November 16 roundup

by Walter Olson on November 16, 2011

  • Sure, let’s subvert sound mortgage accounting in the name of energy efficiency. What could go wrong? [Mark Calabria, Kevin Funnell]
  • California: fireworks shows are “development” and coastal commission can ban ‘em [Laer Pearce, Daily Caller]
  • Trial lawyers’ lobbyist: I got Cuomo to bash Chevron in Ecuador case [John Schwartz, NYT]
  • Politics of intimidation: “jobs bill” advocates occupy office of Sen. Minority Leader McConnell (R-Ky.) [ABC News] Union protesters invade Sotheby’s during big auction [NYObserver] “Occupy Denver protesters try to storm conference of conservative bloggers” [Denver Post] “What’s the matter with Oakland?” [Megan McArdle] Post-’08 downturn, not wealth of the few, at root of economic woes [Steve Chapman] “Bohm-Bawerk forget to include [Ms. Katchpole] in his commentaries on sundry theories of interest.” [Tyler Cowen]
  • New breakthroughs in abundant energy aren’t welcome to some [NYT "Room for Debate"] Is GOP wrong to make EPA an issue? [Michael Barone]
  • After extracting $450,000 settlement, employee admits falsifying whistleblower evidence in oil filter antitrust case; class action suits continue [Bloomberg, Abby Schachter/NYPost via PoL]
  • Least surprising Washington-DC-datelined story of year: “Medical malpractice reform efforts stalled” [Politico]

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My new op-ed at the New York Post looks at the history of Spitzer-to-Cuomo-to-Eric Schneiderman prosecutorial overreach and asks: how exactly did the New York Attorney General come to have so much power with so little constraint? (& welcome Instapundit, Real Clear Markets, Timothy Carney/Examiner, CEI readers)

More: I and others have written about the act here and at Point of Law.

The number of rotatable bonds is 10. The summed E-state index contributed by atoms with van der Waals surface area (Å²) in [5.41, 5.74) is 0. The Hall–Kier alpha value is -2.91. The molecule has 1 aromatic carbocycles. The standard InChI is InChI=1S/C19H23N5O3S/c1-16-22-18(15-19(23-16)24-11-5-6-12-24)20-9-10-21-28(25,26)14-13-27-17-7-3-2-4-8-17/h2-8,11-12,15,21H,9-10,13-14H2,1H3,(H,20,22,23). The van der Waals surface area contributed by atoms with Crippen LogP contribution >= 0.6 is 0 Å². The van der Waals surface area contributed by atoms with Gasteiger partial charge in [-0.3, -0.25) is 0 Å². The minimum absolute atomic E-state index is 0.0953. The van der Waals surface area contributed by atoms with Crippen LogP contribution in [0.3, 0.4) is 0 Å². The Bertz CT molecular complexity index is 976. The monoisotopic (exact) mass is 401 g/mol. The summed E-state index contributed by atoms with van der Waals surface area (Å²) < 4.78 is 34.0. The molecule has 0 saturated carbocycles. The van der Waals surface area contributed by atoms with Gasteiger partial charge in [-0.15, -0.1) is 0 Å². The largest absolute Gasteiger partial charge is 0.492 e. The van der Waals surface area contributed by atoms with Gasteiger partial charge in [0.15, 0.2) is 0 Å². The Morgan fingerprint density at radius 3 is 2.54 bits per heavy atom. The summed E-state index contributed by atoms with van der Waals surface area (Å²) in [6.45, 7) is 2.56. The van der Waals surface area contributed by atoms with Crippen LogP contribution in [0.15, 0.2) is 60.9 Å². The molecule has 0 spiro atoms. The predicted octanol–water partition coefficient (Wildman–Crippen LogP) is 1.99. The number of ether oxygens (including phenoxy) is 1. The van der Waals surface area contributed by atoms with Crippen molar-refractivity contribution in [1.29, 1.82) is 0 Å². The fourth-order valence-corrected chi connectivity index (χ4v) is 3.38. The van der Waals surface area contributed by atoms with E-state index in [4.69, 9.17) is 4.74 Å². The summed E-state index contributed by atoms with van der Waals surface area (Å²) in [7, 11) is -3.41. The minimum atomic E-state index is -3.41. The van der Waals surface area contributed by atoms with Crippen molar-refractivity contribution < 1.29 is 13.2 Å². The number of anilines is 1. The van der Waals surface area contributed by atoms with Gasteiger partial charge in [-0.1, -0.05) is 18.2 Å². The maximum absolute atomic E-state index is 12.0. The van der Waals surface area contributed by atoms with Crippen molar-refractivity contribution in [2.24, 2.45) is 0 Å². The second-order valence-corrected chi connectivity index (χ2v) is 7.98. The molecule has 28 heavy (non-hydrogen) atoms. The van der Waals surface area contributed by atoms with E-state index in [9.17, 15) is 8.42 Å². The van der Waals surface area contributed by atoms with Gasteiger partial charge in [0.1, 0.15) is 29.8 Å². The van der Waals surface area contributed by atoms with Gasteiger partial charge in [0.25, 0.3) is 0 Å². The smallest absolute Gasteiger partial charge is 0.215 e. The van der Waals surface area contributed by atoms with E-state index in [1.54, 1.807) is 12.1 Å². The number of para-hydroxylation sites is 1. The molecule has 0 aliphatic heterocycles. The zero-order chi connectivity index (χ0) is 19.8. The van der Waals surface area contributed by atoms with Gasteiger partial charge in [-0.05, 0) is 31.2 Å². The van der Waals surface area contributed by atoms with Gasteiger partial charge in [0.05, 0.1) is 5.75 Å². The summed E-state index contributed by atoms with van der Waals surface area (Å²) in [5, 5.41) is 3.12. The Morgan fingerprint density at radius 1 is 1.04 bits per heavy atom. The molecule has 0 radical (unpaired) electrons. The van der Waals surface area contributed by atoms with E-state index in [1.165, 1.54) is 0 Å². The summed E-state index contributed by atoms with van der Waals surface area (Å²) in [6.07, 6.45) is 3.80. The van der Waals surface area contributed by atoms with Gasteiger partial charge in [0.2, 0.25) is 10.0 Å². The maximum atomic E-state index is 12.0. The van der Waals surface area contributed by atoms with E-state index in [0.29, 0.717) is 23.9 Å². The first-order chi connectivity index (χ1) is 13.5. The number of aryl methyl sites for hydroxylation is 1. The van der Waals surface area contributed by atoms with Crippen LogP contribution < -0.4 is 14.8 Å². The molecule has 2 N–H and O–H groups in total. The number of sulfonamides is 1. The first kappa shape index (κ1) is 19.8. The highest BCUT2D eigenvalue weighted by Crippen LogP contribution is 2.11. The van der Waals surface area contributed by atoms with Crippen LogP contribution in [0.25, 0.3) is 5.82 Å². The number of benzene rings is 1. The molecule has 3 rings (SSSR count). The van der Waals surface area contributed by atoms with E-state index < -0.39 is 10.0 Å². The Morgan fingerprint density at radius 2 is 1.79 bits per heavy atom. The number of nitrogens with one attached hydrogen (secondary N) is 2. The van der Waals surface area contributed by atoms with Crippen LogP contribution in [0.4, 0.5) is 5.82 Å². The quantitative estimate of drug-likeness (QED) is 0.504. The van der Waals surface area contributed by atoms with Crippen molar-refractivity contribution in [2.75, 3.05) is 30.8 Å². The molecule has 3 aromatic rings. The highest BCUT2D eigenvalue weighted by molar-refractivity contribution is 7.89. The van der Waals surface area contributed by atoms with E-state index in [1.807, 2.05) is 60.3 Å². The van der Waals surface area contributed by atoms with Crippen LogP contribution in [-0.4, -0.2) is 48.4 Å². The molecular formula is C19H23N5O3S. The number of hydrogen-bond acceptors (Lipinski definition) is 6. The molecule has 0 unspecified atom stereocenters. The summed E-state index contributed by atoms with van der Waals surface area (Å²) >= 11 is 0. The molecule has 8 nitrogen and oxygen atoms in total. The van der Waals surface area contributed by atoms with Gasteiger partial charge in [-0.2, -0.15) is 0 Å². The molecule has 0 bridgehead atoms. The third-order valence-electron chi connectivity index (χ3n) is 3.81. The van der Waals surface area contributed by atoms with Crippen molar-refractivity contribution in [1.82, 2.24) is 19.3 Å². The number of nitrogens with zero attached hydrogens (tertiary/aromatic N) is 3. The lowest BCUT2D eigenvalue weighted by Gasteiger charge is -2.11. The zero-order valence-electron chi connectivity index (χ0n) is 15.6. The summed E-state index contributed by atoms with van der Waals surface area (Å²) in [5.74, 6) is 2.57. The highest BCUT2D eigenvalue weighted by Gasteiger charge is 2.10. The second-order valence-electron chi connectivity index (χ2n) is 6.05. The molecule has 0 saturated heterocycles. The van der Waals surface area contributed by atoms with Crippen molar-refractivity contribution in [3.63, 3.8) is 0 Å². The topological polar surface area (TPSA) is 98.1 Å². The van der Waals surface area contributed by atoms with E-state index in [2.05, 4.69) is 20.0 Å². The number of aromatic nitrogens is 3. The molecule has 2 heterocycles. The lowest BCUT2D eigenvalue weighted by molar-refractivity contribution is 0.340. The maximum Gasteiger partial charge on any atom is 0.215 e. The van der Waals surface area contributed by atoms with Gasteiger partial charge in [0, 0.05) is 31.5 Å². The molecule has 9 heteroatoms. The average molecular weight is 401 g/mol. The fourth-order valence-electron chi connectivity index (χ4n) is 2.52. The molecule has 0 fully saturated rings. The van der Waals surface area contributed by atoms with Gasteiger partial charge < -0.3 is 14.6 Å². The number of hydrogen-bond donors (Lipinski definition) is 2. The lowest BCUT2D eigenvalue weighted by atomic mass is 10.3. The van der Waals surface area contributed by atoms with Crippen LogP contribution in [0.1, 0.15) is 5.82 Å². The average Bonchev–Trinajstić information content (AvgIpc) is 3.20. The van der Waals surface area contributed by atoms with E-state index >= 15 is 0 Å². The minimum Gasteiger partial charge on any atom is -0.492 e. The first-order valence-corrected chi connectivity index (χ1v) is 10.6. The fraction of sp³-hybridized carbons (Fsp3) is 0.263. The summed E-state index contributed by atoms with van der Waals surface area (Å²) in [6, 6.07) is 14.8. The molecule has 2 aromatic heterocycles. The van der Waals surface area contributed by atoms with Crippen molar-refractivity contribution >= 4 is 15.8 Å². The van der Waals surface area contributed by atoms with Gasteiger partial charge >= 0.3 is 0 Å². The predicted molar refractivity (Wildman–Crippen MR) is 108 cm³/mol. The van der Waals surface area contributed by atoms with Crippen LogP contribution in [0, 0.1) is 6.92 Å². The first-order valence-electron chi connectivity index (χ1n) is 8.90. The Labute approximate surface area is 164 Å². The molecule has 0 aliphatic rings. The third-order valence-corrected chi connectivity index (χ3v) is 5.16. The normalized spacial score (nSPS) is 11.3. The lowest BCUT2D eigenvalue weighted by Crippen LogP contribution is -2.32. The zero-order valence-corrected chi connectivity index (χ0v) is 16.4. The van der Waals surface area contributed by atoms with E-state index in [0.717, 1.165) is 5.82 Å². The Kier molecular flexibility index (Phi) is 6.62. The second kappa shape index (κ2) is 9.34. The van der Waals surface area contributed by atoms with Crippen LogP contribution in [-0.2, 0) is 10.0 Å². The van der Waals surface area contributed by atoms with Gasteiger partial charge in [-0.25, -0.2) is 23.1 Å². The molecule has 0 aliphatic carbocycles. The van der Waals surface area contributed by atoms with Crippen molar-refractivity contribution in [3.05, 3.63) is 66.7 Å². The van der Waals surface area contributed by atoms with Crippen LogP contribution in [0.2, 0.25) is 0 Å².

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March 14 roundup

by Walter Olson on March 14, 2011

  • A San Francisco cosmetic surgeon sues her online critics — in Virginia? [Paul Alan Levy, CL&P]
  • SCOTUS ruling in “cat’s-paw” case could gut summary judgment in many bias suits [Hyman]
  • Cuomo spokesman’s smart retort to Litigation Lobby attack on Medicaid reform panel [LoHud.com]
  • “Tennessee Cops Posed as a Defense Attorney To Get Suspect To Incriminate Himself” [Reason]
  • “Illinois golfer not liable for head shot” [Lowering the Bar]
  • Trade friction mounts due to anti-India provisions in Zadroga (9/11 recovery workers) compensation bill [PoL]
  • Is a tax-funded federal nonprofit entity funneling money to environmental suits against the government? [Ron Arnold, Examiner]
  • FCRA class action deemed “lawsuit abuse problem in a nutshell” [Examiner editorial]
  • “Fatherhood by Conscription: Nonconsensual Insemination & the Duty of Child Support” [Michael Higdon, SSRN via Instapundit]

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November 1 roundup

by Walter Olson on November 1, 2010

Election edition:

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And it’s not just the big role he played in the Fannie Mae-Freddie Mac debacle: my new post at Cato-at-Liberty (& thanks to Glenn Reynolds at Instapundit and Frum Forum for the links).